IT IS often the case that responses to Bugle articles come from far and wide.
Two weeks ago we reprinted a remembrance card from 1863, which recorded the deaths of five children and one adult in a fire tragedy on Christmas morning of that year, “in Little Hill Street’’.
This card had once belonged to a resident of Wednesbury, and the sender Len Perry thought that Little Hill Street maybe referred to Little Hill, Wednesbury, which is still there, close to Church Hill.
However, one of our readers in Australia, Mark C. Dodd, is able to give the accurate location of the fire, which actually occurrred in a public house some six or seven miles from Wednesbury — in Little Hill Street. Birmingham.
This street has not existed since the redevelopment of Birmingham City Centre in the 1960s, but it stood close to today’s, Smallbrook Queensway and Horse Fair, with Birmingham Hippodrome also close by.
But how did Mark come by the details which follow below? “I had researched this fire a while ago as one of my relatives, Emma Dodd from Shropshire, was working there until just before the blaze. I always investigate the pubs/taverns/inns that my relatives were involved with as there are often interesting stories attached to them. The fire was reported in dozens of papers for weeks and I have articles from Australia, Ireland, Scotland and well as all over England”.
The basic details are that a fire broke out in the Hill Street Tavern, located at 10 Little Hill Street, and abutting the Horse Fair, at around 4am on 25th December 1863.
Present in the tavern that night were landlord George Gameson, his wife Harriet, their children Matilda (Tilly), aged 14; John, aged 13; Emily, aged 9; Betsy, aged 7, George, aged 3 and William, aged 2. Plus Elizabeth Hancox, general servant, Amy Spratt, a 12 years old orphaned girl who Mr and Mrs Gameson took in, and Mrs Sarah Bradley, a 58 years old widow who was staying at the tavern over Christmas.
Of those, as remembrance card indicates (part of which is shown again, above), four of the Gameson children perished — Matilda, Emily, Betsy, William — plus the girl Amy Spratt and the widow Mrs Bradley.
It appears that Mr George Gameson, the landlord, was the last to retire to bed, after closing the pub and reading his newspaper, the Daily Post, until 1am, and then turning off a gas fire which was used to heat the room and had also been used to cook some plum puddings.
It seems that a fault with a pipe feeding this gas fire was the cause of the tragedy which was to evolve around three hours later.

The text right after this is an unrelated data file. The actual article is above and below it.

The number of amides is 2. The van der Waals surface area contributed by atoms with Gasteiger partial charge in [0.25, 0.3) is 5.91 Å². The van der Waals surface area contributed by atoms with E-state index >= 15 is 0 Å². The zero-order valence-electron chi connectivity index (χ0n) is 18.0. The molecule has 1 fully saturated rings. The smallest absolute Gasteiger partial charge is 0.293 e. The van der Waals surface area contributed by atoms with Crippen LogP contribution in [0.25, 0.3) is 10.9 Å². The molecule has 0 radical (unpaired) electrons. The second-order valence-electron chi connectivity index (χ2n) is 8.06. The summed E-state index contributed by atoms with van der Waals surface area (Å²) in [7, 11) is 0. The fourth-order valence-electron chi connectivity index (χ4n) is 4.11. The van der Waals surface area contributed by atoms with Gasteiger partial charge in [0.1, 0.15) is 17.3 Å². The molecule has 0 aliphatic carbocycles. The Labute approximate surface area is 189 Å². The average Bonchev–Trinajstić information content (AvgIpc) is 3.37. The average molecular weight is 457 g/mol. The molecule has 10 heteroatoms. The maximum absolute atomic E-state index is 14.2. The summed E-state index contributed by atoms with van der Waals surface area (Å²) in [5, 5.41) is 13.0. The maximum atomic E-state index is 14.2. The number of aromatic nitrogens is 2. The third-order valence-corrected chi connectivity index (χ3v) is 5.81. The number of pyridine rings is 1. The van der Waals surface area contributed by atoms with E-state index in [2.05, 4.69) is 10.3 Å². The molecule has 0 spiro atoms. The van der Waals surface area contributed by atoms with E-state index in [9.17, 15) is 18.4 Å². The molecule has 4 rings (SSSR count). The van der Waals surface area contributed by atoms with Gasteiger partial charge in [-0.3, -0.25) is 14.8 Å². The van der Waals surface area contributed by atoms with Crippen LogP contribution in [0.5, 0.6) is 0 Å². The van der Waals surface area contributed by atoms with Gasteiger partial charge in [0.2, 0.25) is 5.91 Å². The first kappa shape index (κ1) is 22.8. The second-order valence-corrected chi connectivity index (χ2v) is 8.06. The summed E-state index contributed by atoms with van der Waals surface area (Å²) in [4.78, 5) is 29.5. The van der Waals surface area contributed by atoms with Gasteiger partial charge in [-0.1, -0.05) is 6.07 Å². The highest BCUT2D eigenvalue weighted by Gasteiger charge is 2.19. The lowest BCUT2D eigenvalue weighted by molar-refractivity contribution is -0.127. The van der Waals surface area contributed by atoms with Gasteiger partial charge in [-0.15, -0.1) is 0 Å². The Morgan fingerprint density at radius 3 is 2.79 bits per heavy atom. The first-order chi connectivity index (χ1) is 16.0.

At around 4.30am Joseph Payne, of 11 Little Hill Street, who was talking with his brother in law Benjamin Landsdown, noticed that the back window shutters of the pub were on fire.
He immediately ran to the front of the tavern and banged on the door, shouting, “Gameson, your house is on fire” At the same time the fire brigade and police were alerted.
Awoken from his slumber, George Gameson went downstairs to investigate.
He could see no smoke or fire, but he did detect a light under the front room door. Tragically, thinking the fire was not serious, he opened door, and was blown backwards by the fire, which then swept up the stairs.
He managed to unlock the front door, and collapsed in the street.
The flames and smoke quickly engulfed the rooms upstairs.
Elizabeth Hancox ran to the window, and was called to by Matilda “Oh Lizzie, for God’s sake save me”. Elizabeth told her, “Jump for your life Tilly”.
Elizabeth jumped down to the club room window ledge and started yelling for help. Matilda did not follow her.
Elizabeth was then helped down to ground level, escaping with a few scratches and smoke inhalation.
Then Mrs Gameson managed to climb out of her bedroom window, and was helped down to the ground with a ladder fetched by a desperate neigbour.
The eldest and second youngest brothers John and George slept in the same room, and seeing his father below, John shouted, “Shall I throw George out?”. His father replied, “Yes, throw him through for God’s sake”.
John then followed, and landed heavily near his father, but he nor George were badly hurt.
Six of the others were not so lucky.
The bodies were covered up as well as possible with sheets, and blankets and taken to the Acorn public house, almost opposite the burnt tavern.
The police and fire brigade were in attendance, but had been able to do little to rescue those trapped inside.
In fact, an investigation was later carried out by the Watch Committee, as there were some reports of the police being inactive and even drunk at the scene.
However, the conclusion was that none of the police had been inoxicated, though a couple of them had showed lack of action, but not cowardice.
Meanwhile, an onlooker who had put his own life in danger in trying to help at the scene, one John Hubball, was awarded 13 shillings for his bravery.